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McMahon calls on NYS to develop metric to drop masks in schools

Superintendent Jaime Alicea with Syracuse school students in 2020.
Tom Magnarelli
WRVO News file photo
Superintendent Jaime Alicea with Syracuse school students in 2020.

Onondaga County is asking the state to come up with a metric to determine when kids can stop wearing masks in schools. County Executive Ryan McMahon has sent a letter to state Health Commissioner Dr. Mary Bassett, with hopes of getting an answer soon.

McMahon has been talking about a metric surrounding kids wearing masks in classrooms for weeks now. And with COVID numbers dropping dramatically, he believes the time is now to have something in place, and he has some ideas.

"I think you can look at cases per 100,000. I think you can look at hospitalization and ICU capacity, and certainly asymptomatic testing programs to see if you can catch a potential spike or peak of cases within schools,” McMahon said.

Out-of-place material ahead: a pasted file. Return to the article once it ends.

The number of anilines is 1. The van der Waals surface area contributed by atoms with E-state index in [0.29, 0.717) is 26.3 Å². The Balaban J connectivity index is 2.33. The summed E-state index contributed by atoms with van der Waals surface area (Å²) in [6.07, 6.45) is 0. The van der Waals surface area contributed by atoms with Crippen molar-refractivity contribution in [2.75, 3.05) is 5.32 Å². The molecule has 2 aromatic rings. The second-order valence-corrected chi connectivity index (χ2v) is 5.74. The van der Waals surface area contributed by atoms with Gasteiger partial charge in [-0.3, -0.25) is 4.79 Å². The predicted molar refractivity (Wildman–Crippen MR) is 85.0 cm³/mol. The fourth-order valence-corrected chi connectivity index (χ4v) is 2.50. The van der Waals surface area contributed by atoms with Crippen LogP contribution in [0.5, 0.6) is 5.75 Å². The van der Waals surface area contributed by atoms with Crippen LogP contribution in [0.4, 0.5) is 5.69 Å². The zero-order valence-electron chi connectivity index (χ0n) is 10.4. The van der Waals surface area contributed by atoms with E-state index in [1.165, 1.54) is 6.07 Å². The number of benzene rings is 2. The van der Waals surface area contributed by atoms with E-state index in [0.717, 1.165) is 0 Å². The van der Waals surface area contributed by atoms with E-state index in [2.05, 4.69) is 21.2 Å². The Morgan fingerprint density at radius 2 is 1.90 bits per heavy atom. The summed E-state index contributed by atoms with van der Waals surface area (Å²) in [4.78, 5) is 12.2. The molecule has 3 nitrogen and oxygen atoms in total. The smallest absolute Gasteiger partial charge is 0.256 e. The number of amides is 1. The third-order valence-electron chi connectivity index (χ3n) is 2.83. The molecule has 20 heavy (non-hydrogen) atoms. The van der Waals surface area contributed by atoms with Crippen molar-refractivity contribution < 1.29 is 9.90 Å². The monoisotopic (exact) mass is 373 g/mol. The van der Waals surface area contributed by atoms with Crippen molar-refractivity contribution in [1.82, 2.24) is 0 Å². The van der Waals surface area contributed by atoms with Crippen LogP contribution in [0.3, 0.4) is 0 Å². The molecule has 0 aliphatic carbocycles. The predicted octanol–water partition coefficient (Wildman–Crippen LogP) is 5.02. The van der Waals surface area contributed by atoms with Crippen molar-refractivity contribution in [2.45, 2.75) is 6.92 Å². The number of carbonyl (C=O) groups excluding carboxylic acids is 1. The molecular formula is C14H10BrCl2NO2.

Gov. Kathy Hochul has hinted that the state will come up with some kind of number based on case numbers as well as immunization levels of children. But so far New York hasn’t joined New Jersey and Delaware, states which recently agreed to drop the mandate in schools. During a briefing Monday, Hochul noted that just 34% of kids ages 5-11 have been vaccinated.

But McMahon believes there are negative effects for kids wearing masks in the classroom, developmentally and communication-wise. And with COVID-19 cases dropping precipitously, and a high vaccination rate in the community, it’s time to get back to normal.

"It’s been two years. Two years in a four or five-year-old is half their life,” he said. “It’s time for us, the adults, to really figure out metrics where it’s safe, and there’s an acceptable layer of risk, to get rid of some of this mitigation. Whether we are there today or not, we’ll let the health professionals make that decision, but I think we're close."

Ellen produces news reports and features related to events that occur in the greater Syracuse area and throughout Onondaga County. Her reports are heard regularly in regional updates in Morning Edition and All Things Considered.